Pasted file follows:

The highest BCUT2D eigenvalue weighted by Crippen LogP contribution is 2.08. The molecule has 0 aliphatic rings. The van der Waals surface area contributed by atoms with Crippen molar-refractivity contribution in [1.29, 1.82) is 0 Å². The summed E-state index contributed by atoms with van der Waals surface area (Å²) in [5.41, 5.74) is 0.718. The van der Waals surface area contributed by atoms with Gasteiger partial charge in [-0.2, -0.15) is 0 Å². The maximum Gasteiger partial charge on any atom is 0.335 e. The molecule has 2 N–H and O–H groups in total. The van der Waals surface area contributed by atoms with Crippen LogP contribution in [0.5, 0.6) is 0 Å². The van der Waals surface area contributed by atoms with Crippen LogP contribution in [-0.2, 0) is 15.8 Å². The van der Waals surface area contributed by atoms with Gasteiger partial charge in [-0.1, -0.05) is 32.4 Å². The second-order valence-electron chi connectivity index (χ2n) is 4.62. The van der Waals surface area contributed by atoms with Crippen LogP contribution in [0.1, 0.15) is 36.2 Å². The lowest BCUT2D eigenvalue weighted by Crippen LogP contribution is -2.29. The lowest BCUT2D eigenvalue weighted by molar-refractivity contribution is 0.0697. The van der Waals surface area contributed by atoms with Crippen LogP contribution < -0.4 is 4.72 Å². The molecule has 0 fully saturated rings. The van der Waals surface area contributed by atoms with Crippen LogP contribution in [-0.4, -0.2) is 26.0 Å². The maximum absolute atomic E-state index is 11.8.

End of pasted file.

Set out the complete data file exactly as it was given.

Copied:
The highest BCUT2D eigenvalue weighted by Crippen LogP contribution is 2.08. The molecule has 0 aliphatic rings. The van der Waals surface area contributed by atoms with Crippen molar-refractivity contribution in [1.29, 1.82) is 0 Å². The summed E-state index contributed by atoms with van der Waals surface area (Å²) in [5.41, 5.74) is 0.718. The van der Waals surface area contributed by atoms with Gasteiger partial charge in [-0.2, -0.15) is 0 Å². The maximum Gasteiger partial charge on any atom is 0.335 e. The molecule has 2 N–H and O–H groups in total. The van der Waals surface area contributed by atoms with Crippen LogP contribution in [0.5, 0.6) is 0 Å². The van der Waals surface area contributed by atoms with Crippen LogP contribution in [-0.2, 0) is 15.8 Å². The van der Waals surface area contributed by atoms with Gasteiger partial charge in [-0.1, -0.05) is 32.4 Å². The second-order valence-electron chi connectivity index (χ2n) is 4.62. The van der Waals surface area contributed by atoms with Crippen LogP contribution in [0.1, 0.15) is 36.2 Å². The lowest BCUT2D eigenvalue weighted by Crippen LogP contribution is -2.29. The lowest BCUT2D eigenvalue weighted by molar-refractivity contribution is 0.0697. The van der Waals surface area contributed by atoms with Crippen LogP contribution < -0.4 is 4.72 Å². The molecule has 0 fully saturated rings. The van der Waals surface area contributed by atoms with Crippen LogP contribution in [-0.4, -0.2) is 26.0 Å². The maximum absolute atomic E-state index is 11.8.